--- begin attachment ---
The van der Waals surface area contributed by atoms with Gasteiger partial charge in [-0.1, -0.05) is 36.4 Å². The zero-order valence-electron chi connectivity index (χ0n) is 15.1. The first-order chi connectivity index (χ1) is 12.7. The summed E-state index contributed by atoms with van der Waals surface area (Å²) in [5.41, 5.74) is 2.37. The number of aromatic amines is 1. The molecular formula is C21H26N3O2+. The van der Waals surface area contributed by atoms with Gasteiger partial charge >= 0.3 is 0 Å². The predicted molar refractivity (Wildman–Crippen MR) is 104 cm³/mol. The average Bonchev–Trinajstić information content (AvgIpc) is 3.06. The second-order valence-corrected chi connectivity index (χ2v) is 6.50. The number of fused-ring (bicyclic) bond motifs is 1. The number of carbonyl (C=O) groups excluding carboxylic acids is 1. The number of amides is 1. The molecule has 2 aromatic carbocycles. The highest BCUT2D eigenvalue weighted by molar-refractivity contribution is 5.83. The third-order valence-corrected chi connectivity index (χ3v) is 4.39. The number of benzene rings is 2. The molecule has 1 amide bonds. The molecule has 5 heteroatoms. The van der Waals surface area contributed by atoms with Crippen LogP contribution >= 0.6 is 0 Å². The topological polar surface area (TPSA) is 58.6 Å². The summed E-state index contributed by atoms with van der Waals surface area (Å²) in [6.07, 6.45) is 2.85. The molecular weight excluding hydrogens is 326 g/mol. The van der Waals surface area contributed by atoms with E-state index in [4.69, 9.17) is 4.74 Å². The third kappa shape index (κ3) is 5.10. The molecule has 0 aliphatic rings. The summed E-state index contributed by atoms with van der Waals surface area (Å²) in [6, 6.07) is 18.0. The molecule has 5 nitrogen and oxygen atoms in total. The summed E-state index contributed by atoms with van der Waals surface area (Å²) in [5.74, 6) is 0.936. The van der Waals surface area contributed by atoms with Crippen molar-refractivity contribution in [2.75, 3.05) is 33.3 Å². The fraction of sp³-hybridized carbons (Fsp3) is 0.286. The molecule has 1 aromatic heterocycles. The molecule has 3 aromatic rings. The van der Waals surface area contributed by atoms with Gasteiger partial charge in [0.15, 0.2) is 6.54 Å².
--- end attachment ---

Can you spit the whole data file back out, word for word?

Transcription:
The van der Waals surface area contributed by atoms with Gasteiger partial charge in [-0.1, -0.05) is 36.4 Å². The zero-order valence-electron chi connectivity index (χ0n) is 15.1. The first-order chi connectivity index (χ1) is 12.7. The summed E-state index contributed by atoms with van der Waals surface area (Å²) in [5.41, 5.74) is 2.37. The number of aromatic amines is 1. The molecular formula is C21H26N3O2+. The van der Waals surface area contributed by atoms with Gasteiger partial charge >= 0.3 is 0 Å². The predicted molar refractivity (Wildman–Crippen MR) is 104 cm³/mol. The average Bonchev–Trinajstić information content (AvgIpc) is 3.06. The second-order valence-corrected chi connectivity index (χ2v) is 6.50. The number of fused-ring (bicyclic) bond motifs is 1. The number of carbonyl (C=O) groups excluding carboxylic acids is 1. The number of amides is 1. The molecule has 2 aromatic carbocycles. The highest BCUT2D eigenvalue weighted by molar-refractivity contribution is 5.83. The third-order valence-corrected chi connectivity index (χ3v) is 4.39. The number of benzene rings is 2. The molecule has 1 amide bonds. The molecule has 5 heteroatoms. The van der Waals surface area contributed by atoms with Crippen LogP contribution >= 0.6 is 0 Å². The topological polar surface area (TPSA) is 58.6 Å². The summed E-state index contributed by atoms with van der Waals surface area (Å²) in [6.07, 6.45) is 2.85. The molecular weight excluding hydrogens is 326 g/mol. The van der Waals surface area contributed by atoms with E-state index in [4.69, 9.17) is 4.74 Å². The third kappa shape index (κ3) is 5.10. The molecule has 0 aliphatic rings. The summed E-state index contributed by atoms with van der Waals surface area (Å²) in [6, 6.07) is 18.0. The molecule has 5 nitrogen and oxygen atoms in total. The summed E-state index contributed by atoms with van der Waals surface area (Å²) in [5.74, 6) is 0.936. The van der Waals surface area contributed by atoms with Crippen molar-refractivity contribution in [2.75, 3.05) is 33.3 Å². The fraction of sp³-hybridized carbons (Fsp3) is 0.286. The molecule has 1 aromatic heterocycles. The molecule has 3 aromatic rings. The van der Waals surface area contributed by atoms with Gasteiger partial charge in [0.15, 0.2) is 6.54 Å².